Johnston’s innovations and reclamations remind readers that poetry can draw upon everyday speech as well as elevate language. In their reworking of rhetoric and syntax, these poems reveal the artifice of langauge so the experience of the meaningfulness of words steps forward at every moment. In essence, the concision of these poems crystallizes acts of perception. This effect is, of course, the very foundation of a Wordsworthian poetics. The question is, then, how Johnston manages to pull off this Romantic position without seeming antiquated.

The opening couplets of “Expecting” give some indication. About the impending birth of a daughter, the poem complicates that sense of parental anticipation by raising a question about what the daughter, in utero (“an embryo in amnion”) might be expecting based on the sounds heard in the womb from the world outside:

what will she

now a she

trailing clouds

yet hearing our

muffled voices

all the while

from this dark

world and wide

what will she

mew or bray

The poem moves appositively and parenthetically, deferring the construction of the question (“what shall she … what?” we ask) and thereby generating anticipation through the torqued rhetoric and syntax, even as the images and metaphors become more elaborately articulated. The opening couplet may resist immediate meaning, but upon rereading, the syntactical pattern becomes evident. We come to see the way it means. These poems require (and reward) patience; like the embryo, readers experience sound before they divine meaning.

Leonardo da Vinci’s “Studies of the foetus in the womb” (c.1513) (via

If poetry is the act of the mind finding itself, Johnston shows again and again that we find ourselves at the point where language, daily life, and the natural world intersect. Indeed, the measured sense of Johnston’s work, its stillness and care, provides relief from some of the high irony that, in some quarters, has begun to seem like a period style. It would be contrary to the meditative nature of Johnston’s poems to put them in opposition to, for instance, recent inheritors of the New York School’s dynamism, or its pervasive and persuasive sociality.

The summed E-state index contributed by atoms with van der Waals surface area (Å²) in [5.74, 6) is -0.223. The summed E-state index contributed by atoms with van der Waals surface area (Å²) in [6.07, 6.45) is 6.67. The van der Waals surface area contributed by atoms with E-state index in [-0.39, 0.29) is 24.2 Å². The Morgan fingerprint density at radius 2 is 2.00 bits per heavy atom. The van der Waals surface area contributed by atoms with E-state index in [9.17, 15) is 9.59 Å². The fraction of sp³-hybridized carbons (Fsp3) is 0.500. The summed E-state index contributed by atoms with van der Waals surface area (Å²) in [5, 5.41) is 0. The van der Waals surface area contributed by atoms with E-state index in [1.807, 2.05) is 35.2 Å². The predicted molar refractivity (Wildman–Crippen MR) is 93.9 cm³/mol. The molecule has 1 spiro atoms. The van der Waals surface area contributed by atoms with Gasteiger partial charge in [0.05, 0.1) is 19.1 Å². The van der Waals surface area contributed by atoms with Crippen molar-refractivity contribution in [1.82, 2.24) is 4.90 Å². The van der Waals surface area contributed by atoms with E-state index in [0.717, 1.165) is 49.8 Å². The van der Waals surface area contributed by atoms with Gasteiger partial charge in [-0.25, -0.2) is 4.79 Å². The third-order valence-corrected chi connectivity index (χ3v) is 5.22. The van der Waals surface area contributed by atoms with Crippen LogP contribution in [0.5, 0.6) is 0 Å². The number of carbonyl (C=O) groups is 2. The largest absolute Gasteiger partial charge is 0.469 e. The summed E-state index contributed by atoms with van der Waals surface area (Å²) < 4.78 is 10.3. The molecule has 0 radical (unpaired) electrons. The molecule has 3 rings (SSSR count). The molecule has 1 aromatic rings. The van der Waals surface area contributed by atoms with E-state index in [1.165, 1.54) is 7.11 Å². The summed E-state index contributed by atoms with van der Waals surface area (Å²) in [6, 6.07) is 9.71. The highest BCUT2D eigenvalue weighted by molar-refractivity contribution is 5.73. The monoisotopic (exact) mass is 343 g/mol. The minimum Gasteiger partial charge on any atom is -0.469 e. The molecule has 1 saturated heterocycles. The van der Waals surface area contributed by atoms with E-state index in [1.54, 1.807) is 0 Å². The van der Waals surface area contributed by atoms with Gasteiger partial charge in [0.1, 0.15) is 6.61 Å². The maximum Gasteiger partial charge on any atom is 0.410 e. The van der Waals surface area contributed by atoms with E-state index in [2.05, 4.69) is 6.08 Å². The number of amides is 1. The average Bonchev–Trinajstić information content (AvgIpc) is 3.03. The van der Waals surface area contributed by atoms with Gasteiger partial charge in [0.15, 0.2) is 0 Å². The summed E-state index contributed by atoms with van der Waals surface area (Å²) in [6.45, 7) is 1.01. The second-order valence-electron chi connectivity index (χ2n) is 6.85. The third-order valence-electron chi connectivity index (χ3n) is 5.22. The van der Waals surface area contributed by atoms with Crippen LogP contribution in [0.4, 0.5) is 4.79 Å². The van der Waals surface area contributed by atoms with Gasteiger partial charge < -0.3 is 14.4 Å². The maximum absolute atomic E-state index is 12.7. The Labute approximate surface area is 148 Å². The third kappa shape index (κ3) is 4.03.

The 17th-century philosopher Nicolas Malebranche once wrote (in a line quoted by Paul Celan as well as Walter Benjamin), “attention is the prayer of the soul.” In Traveler, attention is the means of locating ourselves within the binding together (call it a revelation) of world and language — it is the means of finding where we stand. In Johnston’s hands, poetry is a devotional act and his use then of a classical sound — beyond any polemics or doctrine — enacts a political, ethical, and even spiritual commitment to the care that allows our attention to sustain itself.

Devin Johnston’s Traveler (Farrar, Straus and Giroux, 2011) is available on Amazon and other online booksellers.

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Richard Deming

Richard Deming is the author of Listening on All Sides: Toward an Emersonian Ethics of Reading (Stanford UP, 2008), and he regularly contributes to such magazines as Artforum and The...